Down shadowy lanes, across strange streams  

Bridged over by our broken dreams;  

Behind the misty caps of years,  

Beyond the great salt font of tears,  

The garden lies. Strive as you may,  

You cannot miss it on your way.  

All paths that have been or shall be,  

Pass somewhere through Gethsemane.  

All those who journey, soon or late,  

Must pass within the garden’s gate;  

Must kneel alone in darkness there,  

And battle with some fierce despair.  

God pity those who cannot say,  

“Not mine but thine,” who only pray,  

“Let this cup pass,” and cannot see  

The purpose of Gethsemane.  

—Ella Wheeler Wilcox  

This story from Peter J. Smith at Life Site News explains the holy anger on this first Good Friday of Lent…   

WASHINGTON, DC, February 17, 2010 (LifeSiteNews.com) – The best way for the Church to ensure pro-abortion Catholic politicians do not receive Communion would be through a change in the Church’s Canon Law, or an official directive from the Pope himself, Cardinal Sean O’Malley of Boston told LifeSiteNews.com.      

LifeSiteNews.com caught up with O’Malley in Washington, DC last month, where he was among the concelebrating bishops for the Vigil Mass for Life at the National Basilica of the Immaculate Conception. LSN asked O’Malley what he considered the appropriate pastoral response to pro-abortion politicians receiving Communion.       

“Well, I think that the only way that that solution [denying communion] should be invoked is if there were a large catechesis or if it was universal for the whole church,” the cardinal responded. “You can’t have people doing things in one parish and another, you would only divide the Church hopelessly.”       

(To view the full LSN interview transcript with Cardinal O’Malley, click here)       

For several years, the US Catholic Bishops have actively engaged the problem of how to correct the scandal of pro-abortion politicians receiving Holy Communion – but developed no consensus on a uniform pastoral approach. Many orthodox Catholics continue to protest against pro-abortion politicians presenting themselves to receive the Church’s holiest sacrament, yet the practice is widespread.       

O’Malley said an official papal directive or change in Canon Law would be “the only way it is really going to work.”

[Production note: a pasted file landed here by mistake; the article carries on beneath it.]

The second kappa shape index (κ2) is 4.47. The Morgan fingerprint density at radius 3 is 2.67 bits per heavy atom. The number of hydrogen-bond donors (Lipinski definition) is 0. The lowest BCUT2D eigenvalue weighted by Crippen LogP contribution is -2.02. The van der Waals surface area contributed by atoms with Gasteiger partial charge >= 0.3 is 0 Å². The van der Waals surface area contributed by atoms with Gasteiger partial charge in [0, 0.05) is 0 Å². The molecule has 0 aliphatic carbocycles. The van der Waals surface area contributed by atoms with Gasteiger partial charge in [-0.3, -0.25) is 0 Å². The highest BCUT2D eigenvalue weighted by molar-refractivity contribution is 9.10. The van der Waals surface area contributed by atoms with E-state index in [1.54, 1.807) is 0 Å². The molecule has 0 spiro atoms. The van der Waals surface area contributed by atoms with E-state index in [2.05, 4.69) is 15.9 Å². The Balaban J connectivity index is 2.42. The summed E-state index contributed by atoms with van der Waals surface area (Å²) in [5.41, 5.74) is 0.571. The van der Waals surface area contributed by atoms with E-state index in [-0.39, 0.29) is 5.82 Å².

“That would be helpful if they did it,” he continued. “But if it is not done – to make it look like it’s an individual bishop sparring with the people of particular parties is only going to divide the Church in a very terrible way. Then you’ll have some priest who will obey and others who won’t, other divisions of the Church, more scandal, and undermining the authority of the bishops.”       

O’Malley revealed that he had been concerned about the issue for a long time, and asked Pope John Paul II for guidance when the pontiff was soliciting input from bishops for his pro-life encyclical Evangelium Vitae.       

“I wrote to him and asked him to please give us very clear direction on how to deal with politicians who will be pro-abortion and will be Catholic,” related O’Malley.       

“We have not had the kind of clear response that we need.”       

However, it seems the Vatican has already attempted to give the US bishops guidance on how to deal with the issue, through a 2004 letter from Cardinal Joseph Ratzinger – now Pope Benedict XVI – entitled “Worthiness to Receive Holy Communion: General Principles.”       

The memo states that, once persistently pro-abortion Catholic politicians had been warned by their respective bishops not to approach the altar, they “must” be denied Communion.       

Unfortunately, the US Conference of Catholic Bishops (USCCB) never received the letter as Ratzinger intended. Cardinal Theodore McCarrick, chairman of the USCCB task force on the issue, only referenced the document as an afterthought in his 12-page report to that committee.       

Later – in what may have been a Vatican end-run around McCarrick – Ratzinger’s letter hit international headlines after being leaked to Roman media.       

In the end, the US Bishops task force put out more generalized guidelines in the document “Catholics in Political Life,” which leaves the appropriate pastoral response towards pro-abortion politicians – including denial of Communion – to the prudential judgment of the individual bishop. Ratzinger would later affirm to the USCCB that the document was “very much in harmony” with his general principles.       

(To view the full LSN interview transcript with Cardinal O’Malley, click here)     

POEM CREDIT: LIVING SACRIFICE BLOG  

END OF POST